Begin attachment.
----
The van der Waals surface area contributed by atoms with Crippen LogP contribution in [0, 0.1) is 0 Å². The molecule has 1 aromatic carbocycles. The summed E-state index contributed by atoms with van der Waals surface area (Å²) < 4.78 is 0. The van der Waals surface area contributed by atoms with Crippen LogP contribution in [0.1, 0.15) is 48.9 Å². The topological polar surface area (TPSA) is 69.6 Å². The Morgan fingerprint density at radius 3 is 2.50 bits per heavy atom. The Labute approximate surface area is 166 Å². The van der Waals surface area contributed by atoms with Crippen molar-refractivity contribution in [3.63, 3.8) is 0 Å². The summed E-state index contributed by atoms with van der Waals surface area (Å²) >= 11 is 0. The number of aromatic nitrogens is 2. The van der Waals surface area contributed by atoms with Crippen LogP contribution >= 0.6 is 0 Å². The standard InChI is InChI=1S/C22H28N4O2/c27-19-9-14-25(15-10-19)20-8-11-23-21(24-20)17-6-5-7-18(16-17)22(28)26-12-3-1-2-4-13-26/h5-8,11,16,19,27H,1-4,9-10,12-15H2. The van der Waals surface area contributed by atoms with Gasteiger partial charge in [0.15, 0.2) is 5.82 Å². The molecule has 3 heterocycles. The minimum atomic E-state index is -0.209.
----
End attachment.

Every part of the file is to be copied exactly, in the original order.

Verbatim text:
The van der Waals surface area contributed by atoms with Crippen LogP contribution in [0, 0.1) is 0 Å². The molecule has 1 aromatic carbocycles. The summed E-state index contributed by atoms with van der Waals surface area (Å²) < 4.78 is 0. The van der Waals surface area contributed by atoms with Crippen LogP contribution in [0.1, 0.15) is 48.9 Å². The topological polar surface area (TPSA) is 69.6 Å². The Morgan fingerprint density at radius 3 is 2.50 bits per heavy atom. The Labute approximate surface area is 166 Å². The van der Waals surface area contributed by atoms with Crippen molar-refractivity contribution in [3.63, 3.8) is 0 Å². The summed E-state index contributed by atoms with van der Waals surface area (Å²) >= 11 is 0. The number of aromatic nitrogens is 2. The van der Waals surface area contributed by atoms with Crippen LogP contribution >= 0.6 is 0 Å². The standard InChI is InChI=1S/C22H28N4O2/c27-19-9-14-25(15-10-19)20-8-11-23-21(24-20)17-6-5-7-18(16-17)22(28)26-12-3-1-2-4-13-26/h5-8,11,16,19,27H,1-4,9-10,12-15H2. The van der Waals surface area contributed by atoms with Gasteiger partial charge in [0.15, 0.2) is 5.82 Å². The molecule has 3 heterocycles. The minimum atomic E-state index is -0.209.